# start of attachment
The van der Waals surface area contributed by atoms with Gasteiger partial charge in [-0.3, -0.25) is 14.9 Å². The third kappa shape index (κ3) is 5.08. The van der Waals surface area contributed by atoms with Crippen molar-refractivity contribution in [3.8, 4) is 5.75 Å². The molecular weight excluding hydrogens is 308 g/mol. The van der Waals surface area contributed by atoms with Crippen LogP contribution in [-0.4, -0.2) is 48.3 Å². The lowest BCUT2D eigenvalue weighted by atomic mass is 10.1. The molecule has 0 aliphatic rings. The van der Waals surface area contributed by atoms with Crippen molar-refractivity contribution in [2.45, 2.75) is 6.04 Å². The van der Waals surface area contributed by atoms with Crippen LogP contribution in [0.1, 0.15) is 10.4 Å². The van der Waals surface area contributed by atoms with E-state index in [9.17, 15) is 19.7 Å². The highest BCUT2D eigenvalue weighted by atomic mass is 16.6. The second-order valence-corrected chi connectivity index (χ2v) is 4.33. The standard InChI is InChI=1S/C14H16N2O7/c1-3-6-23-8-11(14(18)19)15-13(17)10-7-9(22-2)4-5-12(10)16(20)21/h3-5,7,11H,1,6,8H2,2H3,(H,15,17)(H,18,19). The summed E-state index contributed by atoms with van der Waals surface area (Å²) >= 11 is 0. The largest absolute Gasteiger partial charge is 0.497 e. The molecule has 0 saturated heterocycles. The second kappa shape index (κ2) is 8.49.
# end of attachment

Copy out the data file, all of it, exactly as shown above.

The van der Waals surface area contributed by atoms with Gasteiger partial charge in [-0.3, -0.25) is 14.9 Å². The third kappa shape index (κ3) is 5.08. The van der Waals surface area contributed by atoms with Crippen molar-refractivity contribution in [3.8, 4) is 5.75 Å². The molecular weight excluding hydrogens is 308 g/mol. The van der Waals surface area contributed by atoms with Crippen LogP contribution in [-0.4, -0.2) is 48.3 Å². The lowest BCUT2D eigenvalue weighted by atomic mass is 10.1. The molecule has 0 aliphatic rings. The van der Waals surface area contributed by atoms with Crippen molar-refractivity contribution in [2.45, 2.75) is 6.04 Å². The van der Waals surface area contributed by atoms with Crippen LogP contribution in [0.1, 0.15) is 10.4 Å². The van der Waals surface area contributed by atoms with E-state index in [9.17, 15) is 19.7 Å². The highest BCUT2D eigenvalue weighted by atomic mass is 16.6. The second-order valence-corrected chi connectivity index (χ2v) is 4.33. The standard InChI is InChI=1S/C14H16N2O7/c1-3-6-23-8-11(14(18)19)15-13(17)10-7-9(22-2)4-5-12(10)16(20)21/h3-5,7,11H,1,6,8H2,2H3,(H,15,17)(H,18,19). The summed E-state index contributed by atoms with van der Waals surface area (Å²) >= 11 is 0. The largest absolute Gasteiger partial charge is 0.497 e. The molecule has 0 saturated heterocycles. The second kappa shape index (κ2) is 8.49.